The days are getting longer, the sun is shining stronger. Farmers are smiling, the grass is greener, things is growin'! Spring has arrived and we can all enjoy more time outdoors in this beautiful country of ours.
But wait a minute! Stop the music… Springtime is not necessarily a happy time for all. Many people suffer from seasonal hay-fever: itchy, red, sensitive eyes; sneezing, stuffy nose; or watery nasal discharge and fatigue. While some may have quite manageable symptoms, others will find every breath of fresh air a veritable health hazard.
We all know the level and type of pollens in the air at this time impacts on people's health. But why is it that some suffer, when many do not? I have no problem with pollens and grasses, yet my 11-year old is affected for months on end.
Spare a thought for those who suffer all year round with allergic conditions such as asthma or sinusitis. Asthma is a real problem in New Zealand. Despite years of advanced medical intervention, and powerful drugs like steroids, broncho-dilators (inhalers) and anti-histamines, the incidence and severity of asthma worsens. So then, why the suffering?
What it comes down to is an over-active immune response. Certain cells in our first-line defense system seem to have a genetic defect that causes them to spill too much histamine when triggered. A trigger could be dust, pollens, dust mites, mould, or even a change in temperature. Histamine is a very important chemical messenger in our body. Practically the entire immune response begins with the production and regulation of histamine. In allergic diseases such as hay-fever, asthma, dermatitis, and so on, the production of this chemical is both excessive and poorly controlled. Once histamine is released, other immune cells are generated and primed to produce further inflammatory chemicals depending on the type of situation the immune system is being called to deal with.
Inflammation is supposed to be a good thing, as it allows the defenses to deal with invaders in the proper manner; however, a prolonged inflammatory effect is not comfortable or desirable, as this is when we get pronounced symptoms. If these symptoms are occurring in the bronchial tract, the associated condition is asthma. If it's in the sinuses, we have sinusitis. In the skin, we call it atopic dermatitis, and so on.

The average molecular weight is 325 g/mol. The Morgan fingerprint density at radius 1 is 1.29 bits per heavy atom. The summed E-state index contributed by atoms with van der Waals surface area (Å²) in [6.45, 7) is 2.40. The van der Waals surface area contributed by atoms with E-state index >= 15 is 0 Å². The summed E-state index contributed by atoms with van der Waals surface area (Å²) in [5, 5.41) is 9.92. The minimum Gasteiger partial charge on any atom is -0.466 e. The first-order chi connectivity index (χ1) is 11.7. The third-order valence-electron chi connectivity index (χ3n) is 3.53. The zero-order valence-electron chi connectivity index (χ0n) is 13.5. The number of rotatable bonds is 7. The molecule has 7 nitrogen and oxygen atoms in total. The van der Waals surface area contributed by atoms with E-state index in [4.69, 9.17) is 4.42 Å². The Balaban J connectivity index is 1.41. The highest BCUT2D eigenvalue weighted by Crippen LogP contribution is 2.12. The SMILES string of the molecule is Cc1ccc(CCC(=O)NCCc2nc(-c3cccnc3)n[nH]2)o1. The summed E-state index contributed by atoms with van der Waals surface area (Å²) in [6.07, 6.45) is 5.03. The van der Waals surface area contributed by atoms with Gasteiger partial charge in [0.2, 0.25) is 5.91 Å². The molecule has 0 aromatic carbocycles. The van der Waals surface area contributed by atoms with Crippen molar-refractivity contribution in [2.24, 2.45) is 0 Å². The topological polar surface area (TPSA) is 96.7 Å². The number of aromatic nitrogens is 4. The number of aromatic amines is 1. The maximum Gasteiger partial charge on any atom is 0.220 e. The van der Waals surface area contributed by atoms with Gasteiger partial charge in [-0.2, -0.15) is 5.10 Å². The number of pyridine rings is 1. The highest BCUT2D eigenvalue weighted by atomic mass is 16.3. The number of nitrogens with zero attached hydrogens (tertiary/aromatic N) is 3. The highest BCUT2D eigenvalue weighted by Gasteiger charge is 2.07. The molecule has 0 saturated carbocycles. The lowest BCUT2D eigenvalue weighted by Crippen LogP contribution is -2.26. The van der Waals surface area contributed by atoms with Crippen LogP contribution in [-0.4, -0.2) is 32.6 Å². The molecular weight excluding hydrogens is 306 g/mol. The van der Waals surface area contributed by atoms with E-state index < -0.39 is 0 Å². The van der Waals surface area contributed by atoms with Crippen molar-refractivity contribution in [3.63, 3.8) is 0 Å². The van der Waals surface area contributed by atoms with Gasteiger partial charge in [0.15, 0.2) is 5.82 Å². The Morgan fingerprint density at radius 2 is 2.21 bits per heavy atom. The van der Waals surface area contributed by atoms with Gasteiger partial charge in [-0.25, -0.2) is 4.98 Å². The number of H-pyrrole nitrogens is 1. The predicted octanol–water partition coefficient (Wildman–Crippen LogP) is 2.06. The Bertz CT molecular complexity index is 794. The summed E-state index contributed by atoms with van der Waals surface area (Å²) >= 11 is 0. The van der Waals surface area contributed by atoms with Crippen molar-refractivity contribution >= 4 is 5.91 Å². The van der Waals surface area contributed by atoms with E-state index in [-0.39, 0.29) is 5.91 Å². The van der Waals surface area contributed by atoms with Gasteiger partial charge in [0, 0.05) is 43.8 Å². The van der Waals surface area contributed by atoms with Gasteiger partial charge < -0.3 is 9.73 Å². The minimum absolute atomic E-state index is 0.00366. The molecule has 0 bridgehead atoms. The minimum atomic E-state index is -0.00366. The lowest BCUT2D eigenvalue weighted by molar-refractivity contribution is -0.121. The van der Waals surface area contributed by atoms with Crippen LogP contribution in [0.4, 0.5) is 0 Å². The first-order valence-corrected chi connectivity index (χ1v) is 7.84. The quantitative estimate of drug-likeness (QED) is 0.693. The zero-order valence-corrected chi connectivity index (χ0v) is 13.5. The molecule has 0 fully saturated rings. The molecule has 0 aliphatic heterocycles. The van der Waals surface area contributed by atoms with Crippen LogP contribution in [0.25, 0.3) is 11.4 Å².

Okay, I hear you say, it's easy to fix the situation. Reach for the over-the-counter anti-histamine or visit a GP and get prescribed yet another steroid, anti-biotic or anti-inflammatory. Have you ever stopped to wonder why most drugs are "anti-" this, "anti-"that? The trouble with our mad drug-fix-it mindset is that the drug only manages or masks the symptoms. For example, an anti-histamine will only last a few hours, because the body is still pouring out this ocean of histamine. Not to mention the fact that the histamine is actually important to the body. You can be sure that the pharmaceutical company that markets the drug is not concerned about how well you are, but by how much of the drug you are buying. Profits go before patients in our less than ideal world.
Consider the many options available that actually help your body deal with the inflammatory cascade. Here are some of my favourites. (They work well in practice and are backed by many years of research). Vitamin C alleviates asthma and allergies by helping downplay histamine and inflammatory responses. It also inhibits bronchial constriction. It works very well with a bioflavanoid, Quercetin, which has potent anti-inflammatory properties. Another powerful modulator (controller) of inflammatory chemicals is an enzyme found in pineapple - Bromelain. Many products in health food stores combine Vitamin C, Quercetin and Bromelain because of these effects.
Then there is magnesium, that has been show in studies to dramatically improve lung function and decrease frequency of asthma attacks. It is known that a magnesium deficiency can lead to asthma.
Another tool is a compound called Methylsulfonylmethane (MSM). MSM works by blocking receptors in the target cells so they don't respond with all those symptoms when the histamine gets turned on fast. MSM also plays a role in basic nutrition for a healthy immune system.
Possibly the best herbal formula on the market for reducing and modulating allergic inflammation contains Perilla Seed. This has traditionally been used to support respiratory health, and definitely supports a healthy immune response in those sensitive to environmental or food factors. It once again controls histamine levels and the whole cluster of inflammatory biochemistry.
Look out for these goodies from your health food store, or talk to me for more friendly, helpful advice. Always remember to consult a professional before changing any medication. Keep healthy this spring time!
Copyright 2004 Bettalife4u